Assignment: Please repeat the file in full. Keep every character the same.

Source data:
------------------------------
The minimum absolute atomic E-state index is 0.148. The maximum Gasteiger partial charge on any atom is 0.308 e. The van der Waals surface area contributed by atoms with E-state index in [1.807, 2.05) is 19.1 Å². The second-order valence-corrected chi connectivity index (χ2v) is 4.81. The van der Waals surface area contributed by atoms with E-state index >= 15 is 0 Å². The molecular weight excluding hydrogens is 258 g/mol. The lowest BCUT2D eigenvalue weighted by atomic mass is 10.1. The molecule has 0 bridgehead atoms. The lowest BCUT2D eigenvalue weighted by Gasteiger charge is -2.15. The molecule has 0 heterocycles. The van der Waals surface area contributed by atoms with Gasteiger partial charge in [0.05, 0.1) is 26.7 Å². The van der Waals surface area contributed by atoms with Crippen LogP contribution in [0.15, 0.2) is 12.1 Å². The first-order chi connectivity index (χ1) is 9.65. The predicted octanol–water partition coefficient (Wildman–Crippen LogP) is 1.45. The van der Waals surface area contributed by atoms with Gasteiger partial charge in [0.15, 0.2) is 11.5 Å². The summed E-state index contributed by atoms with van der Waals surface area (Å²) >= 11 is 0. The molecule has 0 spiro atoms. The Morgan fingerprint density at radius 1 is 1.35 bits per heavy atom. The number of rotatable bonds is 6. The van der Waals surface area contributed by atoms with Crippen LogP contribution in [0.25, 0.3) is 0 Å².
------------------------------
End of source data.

The minimum absolute atomic E-state index is 0.148. The maximum Gasteiger partial charge on any atom is 0.308 e. The van der Waals surface area contributed by atoms with E-state index in [1.807, 2.05) is 19.1 Å². The second-order valence-corrected chi connectivity index (χ2v) is 4.81. The van der Waals surface area contributed by atoms with E-state index >= 15 is 0 Å². The molecular weight excluding hydrogens is 258 g/mol. The lowest BCUT2D eigenvalue weighted by atomic mass is 10.1. The molecule has 0 bridgehead atoms. The lowest BCUT2D eigenvalue weighted by Gasteiger charge is -2.15. The molecule has 0 heterocycles. The van der Waals surface area contributed by atoms with Gasteiger partial charge in [0.05, 0.1) is 26.7 Å². The van der Waals surface area contributed by atoms with Crippen LogP contribution in [0.15, 0.2) is 12.1 Å². The first-order chi connectivity index (χ1) is 9.65. The predicted octanol–water partition coefficient (Wildman–Crippen LogP) is 1.45. The van der Waals surface area contributed by atoms with Gasteiger partial charge in [0.15, 0.2) is 11.5 Å². The summed E-state index contributed by atoms with van der Waals surface area (Å²) >= 11 is 0. The molecule has 0 spiro atoms. The Morgan fingerprint density at radius 1 is 1.35 bits per heavy atom. The number of rotatable bonds is 6. The van der Waals surface area contributed by atoms with Crippen LogP contribution in [0.25, 0.3) is 0 Å².